The new powers, if granted, enable HMRC to force lettings agents to hand over the names and addresses of all landlords on their books. This would extend investigators’ powers to identify those who should be paying tax on property income and could bring thousands of pounds in additional tax revenues.
Accountancy firm Saffery Champness partner Tim Gregory says: “These latest proposals are the next step in what seems to be a determined effort by HMRC to stamp out illegal tax dodging, and comes on the back of similar powers to obtain financial information from certain banks about their customers.
“Properly-advised taxpayers have nothing to fear from these proposals, as they will already be on the right side of the law. Anyone who has mistakenly believed that their rental income was not taxable, or over-claimed expenses in relation to their rental business, would be best-advised to volunteer their under-declared income and pay the tax: this is likely to minimise any penalties that might become payable.”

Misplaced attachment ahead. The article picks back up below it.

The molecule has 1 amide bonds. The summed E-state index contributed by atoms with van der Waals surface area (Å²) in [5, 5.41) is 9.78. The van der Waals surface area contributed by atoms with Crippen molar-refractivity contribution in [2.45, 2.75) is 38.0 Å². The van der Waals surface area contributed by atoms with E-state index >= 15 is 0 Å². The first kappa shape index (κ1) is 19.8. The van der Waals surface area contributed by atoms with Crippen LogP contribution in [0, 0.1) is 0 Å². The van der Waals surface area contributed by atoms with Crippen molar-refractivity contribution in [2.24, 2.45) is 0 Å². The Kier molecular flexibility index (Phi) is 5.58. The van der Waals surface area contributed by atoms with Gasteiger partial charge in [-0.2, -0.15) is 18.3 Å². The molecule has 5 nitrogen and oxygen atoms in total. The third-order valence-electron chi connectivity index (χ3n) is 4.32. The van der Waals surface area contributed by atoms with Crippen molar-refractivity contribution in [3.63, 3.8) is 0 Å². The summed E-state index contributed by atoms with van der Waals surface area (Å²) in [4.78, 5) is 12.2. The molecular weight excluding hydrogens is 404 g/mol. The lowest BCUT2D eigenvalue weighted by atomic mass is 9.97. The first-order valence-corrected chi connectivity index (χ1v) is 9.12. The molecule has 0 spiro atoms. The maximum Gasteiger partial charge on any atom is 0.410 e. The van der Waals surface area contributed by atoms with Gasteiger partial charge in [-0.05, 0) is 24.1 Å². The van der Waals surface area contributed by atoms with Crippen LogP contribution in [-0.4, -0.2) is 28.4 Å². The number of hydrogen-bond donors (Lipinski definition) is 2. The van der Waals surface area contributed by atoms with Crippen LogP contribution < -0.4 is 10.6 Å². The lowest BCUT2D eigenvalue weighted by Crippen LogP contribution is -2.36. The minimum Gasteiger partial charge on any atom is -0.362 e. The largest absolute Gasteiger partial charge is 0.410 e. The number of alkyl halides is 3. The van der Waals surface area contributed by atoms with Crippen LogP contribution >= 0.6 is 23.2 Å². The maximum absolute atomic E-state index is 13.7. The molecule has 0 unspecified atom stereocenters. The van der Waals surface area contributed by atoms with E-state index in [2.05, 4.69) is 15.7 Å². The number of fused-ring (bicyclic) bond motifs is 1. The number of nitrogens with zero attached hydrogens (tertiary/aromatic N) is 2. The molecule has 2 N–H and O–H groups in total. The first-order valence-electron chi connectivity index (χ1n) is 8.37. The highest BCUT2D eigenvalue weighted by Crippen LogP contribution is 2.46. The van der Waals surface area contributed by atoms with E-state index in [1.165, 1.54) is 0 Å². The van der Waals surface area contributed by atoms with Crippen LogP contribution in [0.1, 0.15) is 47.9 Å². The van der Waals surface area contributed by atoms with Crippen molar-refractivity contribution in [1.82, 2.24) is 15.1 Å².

Gregory says many landlords may find that the tax they should be paying is not nearly as much as they thought, as there are various ways to ensure that the tax bill is minimised – for example, those that are renting out a room in their own home can claim rent-a-room relief and for properties that are let out in full, mortgage interest can often reduce the taxable rent.
He says: “Any financial downturn brings with it a greater focus on making a few extra pounds wherever possible – people should avoid the temptation to do that illegally whether by tax evasion or otherwise. The last thing you want is to fear a knock on your door.”